Tech incubator opens for business

The Chesapeake Innovation Center, a technology incubator for start-up firms developing homeland security technology, has formally opened its doors, hoping to develop a market with government agencies and the private sector.

The facility is home to seven new companies, including wireless communications firms, security technology companies, a biotechnology company developing a treatment for anthrax exposure and one vendor that develops systems for first responders to gather information about chemical or biological exposure and transmit data.

Incubator officials in Annapolis, Md., have been signing tenant companies since midsummer and have filled 80 percent of the space. They selected companies based on a list of needed technologies that the National Security Agency, a partner in the venture with Anne Arundel County's Economic Development Corp., provided to incubator managers.

CIC Director John Elstner said NSA officials tell him what technologies they are interested in pursuing, and the information shapes his recruiting efforts to select the best tenants. With NSA's guidance, incubator officials are scouting for knowledge management, data-mining and peer-to-peer communications firms.

Nokia Corp. is also a founding partner. Innovent, a team within Nokia, offers collaboration and guidance for early stage communications companies.

The incubator, housed in an Annapolis office park, will expand its space to a total of 24,000 square feet when renovations on an adjacent floor are completed, Elstner said. It will have space for 20 to 25 companies.

The incubator's mission is to nurture small companies. Along with office space, the center provides access to mentors and potential investors. Elstner's task is to manage the facility so that companies can grow, develop their technologies into products and find buyers.

NSA is not usually so open about what kind of technologies it is seeking, but saw the center as an opportunity to cultivate needed technologies, according to William Black, NSA's deputy director.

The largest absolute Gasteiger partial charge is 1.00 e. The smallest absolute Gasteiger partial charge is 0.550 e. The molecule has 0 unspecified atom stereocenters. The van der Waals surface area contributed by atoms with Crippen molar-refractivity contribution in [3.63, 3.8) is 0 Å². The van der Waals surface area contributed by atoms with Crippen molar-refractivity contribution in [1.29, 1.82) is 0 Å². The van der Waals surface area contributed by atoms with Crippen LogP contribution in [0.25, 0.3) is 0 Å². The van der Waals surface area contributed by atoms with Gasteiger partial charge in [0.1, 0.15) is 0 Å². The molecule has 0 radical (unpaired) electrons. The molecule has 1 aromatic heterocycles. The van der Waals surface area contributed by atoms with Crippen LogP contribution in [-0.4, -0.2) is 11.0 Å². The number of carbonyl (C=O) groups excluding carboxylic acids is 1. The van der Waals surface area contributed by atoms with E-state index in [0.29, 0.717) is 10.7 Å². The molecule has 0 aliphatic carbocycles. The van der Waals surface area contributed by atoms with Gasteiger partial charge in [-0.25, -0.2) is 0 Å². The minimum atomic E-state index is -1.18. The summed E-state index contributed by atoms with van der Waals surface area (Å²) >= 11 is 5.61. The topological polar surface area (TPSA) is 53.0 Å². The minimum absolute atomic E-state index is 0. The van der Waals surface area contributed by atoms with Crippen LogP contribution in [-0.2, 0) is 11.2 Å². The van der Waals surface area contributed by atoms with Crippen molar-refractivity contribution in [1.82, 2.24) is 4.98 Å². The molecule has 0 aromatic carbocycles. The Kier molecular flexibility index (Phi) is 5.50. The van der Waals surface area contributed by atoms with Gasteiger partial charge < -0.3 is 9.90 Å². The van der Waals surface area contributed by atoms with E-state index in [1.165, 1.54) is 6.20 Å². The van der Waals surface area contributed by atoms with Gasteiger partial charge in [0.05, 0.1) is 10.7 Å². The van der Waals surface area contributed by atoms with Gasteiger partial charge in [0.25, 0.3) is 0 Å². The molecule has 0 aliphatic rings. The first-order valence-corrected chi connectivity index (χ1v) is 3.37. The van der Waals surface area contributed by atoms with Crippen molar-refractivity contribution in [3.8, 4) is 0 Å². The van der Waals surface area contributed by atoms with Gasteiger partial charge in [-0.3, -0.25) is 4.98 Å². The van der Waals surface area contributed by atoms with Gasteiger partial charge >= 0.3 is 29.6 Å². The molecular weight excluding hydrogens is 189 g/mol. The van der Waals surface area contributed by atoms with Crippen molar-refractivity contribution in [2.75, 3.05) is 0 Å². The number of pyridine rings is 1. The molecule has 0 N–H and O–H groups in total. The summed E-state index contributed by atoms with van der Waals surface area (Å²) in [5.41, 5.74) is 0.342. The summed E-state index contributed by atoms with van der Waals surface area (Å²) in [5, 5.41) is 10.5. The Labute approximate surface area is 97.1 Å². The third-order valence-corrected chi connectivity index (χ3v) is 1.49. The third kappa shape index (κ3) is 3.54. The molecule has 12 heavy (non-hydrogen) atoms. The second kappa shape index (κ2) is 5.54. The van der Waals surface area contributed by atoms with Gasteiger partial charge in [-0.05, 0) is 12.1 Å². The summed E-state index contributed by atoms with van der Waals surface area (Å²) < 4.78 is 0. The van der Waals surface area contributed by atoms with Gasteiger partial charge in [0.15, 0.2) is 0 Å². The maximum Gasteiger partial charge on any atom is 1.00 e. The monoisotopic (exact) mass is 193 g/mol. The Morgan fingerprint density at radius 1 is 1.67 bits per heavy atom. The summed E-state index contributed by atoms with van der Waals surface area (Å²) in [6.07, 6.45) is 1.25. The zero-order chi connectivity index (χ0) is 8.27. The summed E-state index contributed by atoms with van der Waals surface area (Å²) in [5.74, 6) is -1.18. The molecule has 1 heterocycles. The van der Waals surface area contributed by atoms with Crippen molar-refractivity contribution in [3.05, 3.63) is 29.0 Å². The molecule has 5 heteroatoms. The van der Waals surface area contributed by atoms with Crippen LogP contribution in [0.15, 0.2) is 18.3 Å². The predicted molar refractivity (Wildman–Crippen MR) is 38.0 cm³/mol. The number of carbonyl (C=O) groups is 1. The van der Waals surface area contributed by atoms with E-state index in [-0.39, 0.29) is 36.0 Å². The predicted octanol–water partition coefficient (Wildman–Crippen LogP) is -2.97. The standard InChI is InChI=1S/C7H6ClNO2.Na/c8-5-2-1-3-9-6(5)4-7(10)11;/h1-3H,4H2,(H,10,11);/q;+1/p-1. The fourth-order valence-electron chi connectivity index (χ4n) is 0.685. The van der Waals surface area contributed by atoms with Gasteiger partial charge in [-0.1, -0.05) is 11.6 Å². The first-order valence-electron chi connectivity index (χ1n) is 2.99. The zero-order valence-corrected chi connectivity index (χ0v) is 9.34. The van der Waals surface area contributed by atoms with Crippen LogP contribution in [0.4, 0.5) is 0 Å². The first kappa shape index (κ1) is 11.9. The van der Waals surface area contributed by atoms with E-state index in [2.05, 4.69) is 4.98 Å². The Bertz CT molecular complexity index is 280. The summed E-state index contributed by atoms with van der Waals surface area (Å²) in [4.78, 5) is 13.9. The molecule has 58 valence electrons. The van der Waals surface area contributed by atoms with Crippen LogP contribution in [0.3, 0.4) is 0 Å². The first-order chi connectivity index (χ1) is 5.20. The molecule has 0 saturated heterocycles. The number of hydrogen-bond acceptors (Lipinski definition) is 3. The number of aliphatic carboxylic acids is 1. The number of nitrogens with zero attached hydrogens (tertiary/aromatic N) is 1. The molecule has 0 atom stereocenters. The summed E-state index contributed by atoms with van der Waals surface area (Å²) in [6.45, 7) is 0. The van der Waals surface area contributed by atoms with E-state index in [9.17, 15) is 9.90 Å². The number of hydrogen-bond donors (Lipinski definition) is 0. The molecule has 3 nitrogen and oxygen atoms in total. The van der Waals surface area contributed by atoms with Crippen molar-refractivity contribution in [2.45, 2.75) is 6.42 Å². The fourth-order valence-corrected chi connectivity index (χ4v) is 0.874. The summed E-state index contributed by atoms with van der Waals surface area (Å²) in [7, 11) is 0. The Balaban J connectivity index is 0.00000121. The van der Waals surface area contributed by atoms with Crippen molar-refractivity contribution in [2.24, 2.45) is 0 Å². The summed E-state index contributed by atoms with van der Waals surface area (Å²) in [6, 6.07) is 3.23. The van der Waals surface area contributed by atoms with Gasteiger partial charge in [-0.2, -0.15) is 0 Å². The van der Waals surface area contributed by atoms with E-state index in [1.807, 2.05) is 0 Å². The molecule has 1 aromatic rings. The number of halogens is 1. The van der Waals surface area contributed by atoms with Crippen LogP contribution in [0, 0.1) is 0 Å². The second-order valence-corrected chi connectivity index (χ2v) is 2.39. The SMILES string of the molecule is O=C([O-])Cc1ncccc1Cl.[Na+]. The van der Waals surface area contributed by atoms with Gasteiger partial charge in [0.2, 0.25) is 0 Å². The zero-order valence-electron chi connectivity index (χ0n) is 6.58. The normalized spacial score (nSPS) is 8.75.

"The speed with which technology is advancing makes it critical that ideas get put to use immediately," Black said.

The incubator also brings fledgling companies together, opening the potential for collaboration that might not otherwise occur.

The potential is already paying off for at least one of the companies, Realinterface Expert Systems Inc., said its president and chief executive officer, Chris Sleat.

The company is developing technology that will allow first responders to assess victims to determine if they've been exposed to chemical, biological or nuclear agents. Through interaction with other companies at the incubator, Sleat and his team have begun to add new authentication and location-based capabilities to its systems.

"The value is tremendous," said Edgar Kalb, director of channel marketing at ICUC, which is developing a technology to link all of an individual's contact information to a single phone number.

The company believes that the system will make it easier, for example, for emergency responders to communicate with one another during a catastrophe, if one mode of communication should be shut down. ICUC allows users to create e-mail addresses and other Internet communications designations that are based on a phone number.

Kalb said the incubator gives the company more open access to potential customers, including telephone companies and Internet service providers.

Another company, PharmAthene Inc., saw a similar value, said David Wright, president and chief executive officer. The biomedical company is developing treatments for anthrax and plans to begin the process of earning Food and Drug Administration approval in about a year.

"I really wanted to be in an incubator situation," Wright said. "They provide a lot of value-added assets. Maryland is blessed with [several] incubators but only one focused on homeland security."

Elstner predicted a wide market for companies that successfully get their technologies to a marketable stage.

"The homeland security market is a little bit hard to get your arms around," he said. "By our definition, homeland security is everything spent by the federal government to protect the homeland but also everything spent by private businesses to protect their businesses."

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